• If you cancel more than 14 calendar days before your scheduled test date, you will not be charged a fee when you reschedule.
  • If you cancel between 3 and 14 calendar days before your scheduled test date, you will be charged a $400 fee when you reschedule.
  • If you cancel 2 calendar days before your scheduled test date, you will be charged a $615 fee when you reschedule.
  • If you cancel 1 day before your scheduled test date you will be charged a $1,230 fee when you reschedule.
  • If you miss your scheduled testing appointment without canceling, you will be charged a $1,230 fee when you reschedule.

Example: Step 2 CS Rescheduling Fees
Scheduled
Test Date
Cancel Date(s)
Fee
July 15
On or before June 30
No fee
July 1 – July 12
$400
July 13
$615
July 14
$1230


If you cancel without rescheduling or miss your scheduled testing appointment, there is no guarantee that testing appointments during your eligibility period will be available when you attempt to reschedule. If you do not reschedule within your eligibility period, you must submit a new application and exam registration fee in order to take the exam.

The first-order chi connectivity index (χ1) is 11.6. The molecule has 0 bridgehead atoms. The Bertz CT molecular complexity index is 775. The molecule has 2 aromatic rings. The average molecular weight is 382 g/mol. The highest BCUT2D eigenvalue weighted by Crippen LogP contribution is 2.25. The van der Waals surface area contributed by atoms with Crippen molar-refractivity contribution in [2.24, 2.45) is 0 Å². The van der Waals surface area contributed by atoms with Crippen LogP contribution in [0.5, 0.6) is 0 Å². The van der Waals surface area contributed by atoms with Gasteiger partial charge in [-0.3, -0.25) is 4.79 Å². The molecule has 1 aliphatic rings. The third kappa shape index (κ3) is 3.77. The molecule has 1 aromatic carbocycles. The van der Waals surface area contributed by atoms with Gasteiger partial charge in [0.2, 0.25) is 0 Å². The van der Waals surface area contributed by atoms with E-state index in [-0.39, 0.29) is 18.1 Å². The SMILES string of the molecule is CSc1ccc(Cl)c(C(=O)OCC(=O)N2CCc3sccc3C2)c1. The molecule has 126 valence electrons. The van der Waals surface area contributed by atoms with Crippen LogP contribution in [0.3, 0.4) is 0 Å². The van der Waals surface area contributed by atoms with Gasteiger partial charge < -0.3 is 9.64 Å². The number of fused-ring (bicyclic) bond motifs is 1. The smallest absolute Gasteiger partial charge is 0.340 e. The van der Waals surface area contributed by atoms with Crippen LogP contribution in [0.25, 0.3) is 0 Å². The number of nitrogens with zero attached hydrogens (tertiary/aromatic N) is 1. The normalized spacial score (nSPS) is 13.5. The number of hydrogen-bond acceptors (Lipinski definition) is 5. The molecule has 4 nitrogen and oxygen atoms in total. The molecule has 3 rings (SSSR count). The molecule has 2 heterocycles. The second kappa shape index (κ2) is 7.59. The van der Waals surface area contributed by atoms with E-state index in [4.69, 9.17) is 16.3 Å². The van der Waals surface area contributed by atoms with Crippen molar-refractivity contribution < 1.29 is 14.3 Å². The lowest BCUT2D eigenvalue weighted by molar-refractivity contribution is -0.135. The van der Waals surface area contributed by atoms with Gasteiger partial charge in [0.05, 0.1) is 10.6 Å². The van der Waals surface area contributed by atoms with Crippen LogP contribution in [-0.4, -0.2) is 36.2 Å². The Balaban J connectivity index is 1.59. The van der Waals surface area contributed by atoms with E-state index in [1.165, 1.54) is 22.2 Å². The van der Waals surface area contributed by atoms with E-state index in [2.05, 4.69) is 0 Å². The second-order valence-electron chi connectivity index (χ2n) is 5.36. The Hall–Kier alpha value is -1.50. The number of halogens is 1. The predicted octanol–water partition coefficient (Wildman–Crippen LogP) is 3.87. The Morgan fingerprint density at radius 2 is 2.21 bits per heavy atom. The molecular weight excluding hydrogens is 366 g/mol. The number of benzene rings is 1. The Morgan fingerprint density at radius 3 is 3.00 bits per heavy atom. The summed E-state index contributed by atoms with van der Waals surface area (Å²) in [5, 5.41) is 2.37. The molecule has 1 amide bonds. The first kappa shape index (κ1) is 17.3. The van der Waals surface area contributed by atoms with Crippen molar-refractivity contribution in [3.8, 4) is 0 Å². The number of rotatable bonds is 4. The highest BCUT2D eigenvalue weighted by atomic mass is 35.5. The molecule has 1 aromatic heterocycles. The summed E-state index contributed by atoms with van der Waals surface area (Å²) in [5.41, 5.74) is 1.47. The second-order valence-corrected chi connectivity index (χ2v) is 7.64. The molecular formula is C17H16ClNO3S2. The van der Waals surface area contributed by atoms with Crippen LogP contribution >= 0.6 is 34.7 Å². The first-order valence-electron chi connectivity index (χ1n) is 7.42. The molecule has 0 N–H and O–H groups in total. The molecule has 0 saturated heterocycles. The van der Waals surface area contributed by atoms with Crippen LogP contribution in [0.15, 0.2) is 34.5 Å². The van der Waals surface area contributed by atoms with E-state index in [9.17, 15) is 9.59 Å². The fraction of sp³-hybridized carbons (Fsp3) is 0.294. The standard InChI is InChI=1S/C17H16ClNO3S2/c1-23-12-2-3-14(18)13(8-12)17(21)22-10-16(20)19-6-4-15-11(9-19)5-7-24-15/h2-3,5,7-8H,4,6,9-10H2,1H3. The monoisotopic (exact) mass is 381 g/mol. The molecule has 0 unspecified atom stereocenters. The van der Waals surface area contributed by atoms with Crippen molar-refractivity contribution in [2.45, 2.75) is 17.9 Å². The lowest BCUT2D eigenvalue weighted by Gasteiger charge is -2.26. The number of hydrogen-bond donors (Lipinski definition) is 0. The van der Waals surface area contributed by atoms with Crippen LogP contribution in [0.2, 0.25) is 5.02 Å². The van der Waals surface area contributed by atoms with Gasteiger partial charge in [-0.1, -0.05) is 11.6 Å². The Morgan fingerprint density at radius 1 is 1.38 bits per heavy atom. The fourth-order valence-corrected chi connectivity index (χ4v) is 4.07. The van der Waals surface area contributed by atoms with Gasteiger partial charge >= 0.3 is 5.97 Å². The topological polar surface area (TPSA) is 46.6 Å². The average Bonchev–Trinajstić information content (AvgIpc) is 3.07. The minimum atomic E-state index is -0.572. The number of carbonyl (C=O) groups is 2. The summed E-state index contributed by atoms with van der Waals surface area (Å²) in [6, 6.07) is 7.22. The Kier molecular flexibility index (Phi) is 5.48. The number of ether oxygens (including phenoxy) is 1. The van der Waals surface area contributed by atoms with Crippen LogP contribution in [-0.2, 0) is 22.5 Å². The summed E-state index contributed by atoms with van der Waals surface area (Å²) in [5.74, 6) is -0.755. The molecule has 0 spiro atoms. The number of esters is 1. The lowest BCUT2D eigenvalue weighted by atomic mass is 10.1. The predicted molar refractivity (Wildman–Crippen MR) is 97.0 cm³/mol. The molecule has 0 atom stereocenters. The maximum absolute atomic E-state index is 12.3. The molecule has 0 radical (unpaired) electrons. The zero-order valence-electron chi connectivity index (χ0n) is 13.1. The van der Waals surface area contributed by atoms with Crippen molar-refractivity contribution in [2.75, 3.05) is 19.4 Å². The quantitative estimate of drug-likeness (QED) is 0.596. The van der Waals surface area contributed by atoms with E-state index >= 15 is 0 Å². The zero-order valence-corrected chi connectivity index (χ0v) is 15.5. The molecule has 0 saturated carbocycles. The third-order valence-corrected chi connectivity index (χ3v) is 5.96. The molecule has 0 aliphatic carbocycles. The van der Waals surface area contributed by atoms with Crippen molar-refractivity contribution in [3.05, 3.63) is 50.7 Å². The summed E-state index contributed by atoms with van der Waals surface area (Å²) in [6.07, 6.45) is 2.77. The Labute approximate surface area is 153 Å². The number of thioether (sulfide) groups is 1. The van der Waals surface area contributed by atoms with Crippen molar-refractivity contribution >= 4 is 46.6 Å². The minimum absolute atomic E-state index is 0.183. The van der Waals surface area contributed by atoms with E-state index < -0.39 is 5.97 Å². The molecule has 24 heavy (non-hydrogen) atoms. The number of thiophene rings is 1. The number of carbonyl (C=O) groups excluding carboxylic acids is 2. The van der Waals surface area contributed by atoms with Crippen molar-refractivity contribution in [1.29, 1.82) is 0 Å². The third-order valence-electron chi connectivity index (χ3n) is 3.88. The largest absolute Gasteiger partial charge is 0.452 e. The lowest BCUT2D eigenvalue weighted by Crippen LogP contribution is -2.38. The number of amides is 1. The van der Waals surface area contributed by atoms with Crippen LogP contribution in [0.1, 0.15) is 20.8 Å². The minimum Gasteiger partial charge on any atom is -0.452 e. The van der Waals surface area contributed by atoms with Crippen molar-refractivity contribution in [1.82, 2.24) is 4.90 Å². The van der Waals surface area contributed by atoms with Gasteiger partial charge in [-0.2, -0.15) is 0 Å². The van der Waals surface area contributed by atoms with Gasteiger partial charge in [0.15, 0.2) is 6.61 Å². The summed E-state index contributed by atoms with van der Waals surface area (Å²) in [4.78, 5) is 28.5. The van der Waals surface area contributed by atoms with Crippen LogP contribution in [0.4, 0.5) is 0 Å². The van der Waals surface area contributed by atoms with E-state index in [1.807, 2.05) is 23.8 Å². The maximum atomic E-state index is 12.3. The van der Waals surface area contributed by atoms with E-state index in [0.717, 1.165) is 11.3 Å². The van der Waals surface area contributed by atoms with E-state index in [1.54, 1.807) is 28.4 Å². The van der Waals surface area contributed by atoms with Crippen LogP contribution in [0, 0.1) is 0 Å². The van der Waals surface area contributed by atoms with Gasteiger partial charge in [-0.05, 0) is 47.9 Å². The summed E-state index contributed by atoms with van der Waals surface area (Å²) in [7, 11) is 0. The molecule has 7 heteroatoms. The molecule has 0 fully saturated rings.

If you are unable to keep your scheduled testing appointment, we encourage you to cancel your appointment as soon as possible, regardless of whether you are ready to reschedule. When examinees cancel more than 14 calendar days before their appointment, it is more likely that another examinee will be able to fill that testing slot. Avoiding large numbers of unfilled testing slots helps the USMLE Program manage capacity and minimize increases in the cost of the exam.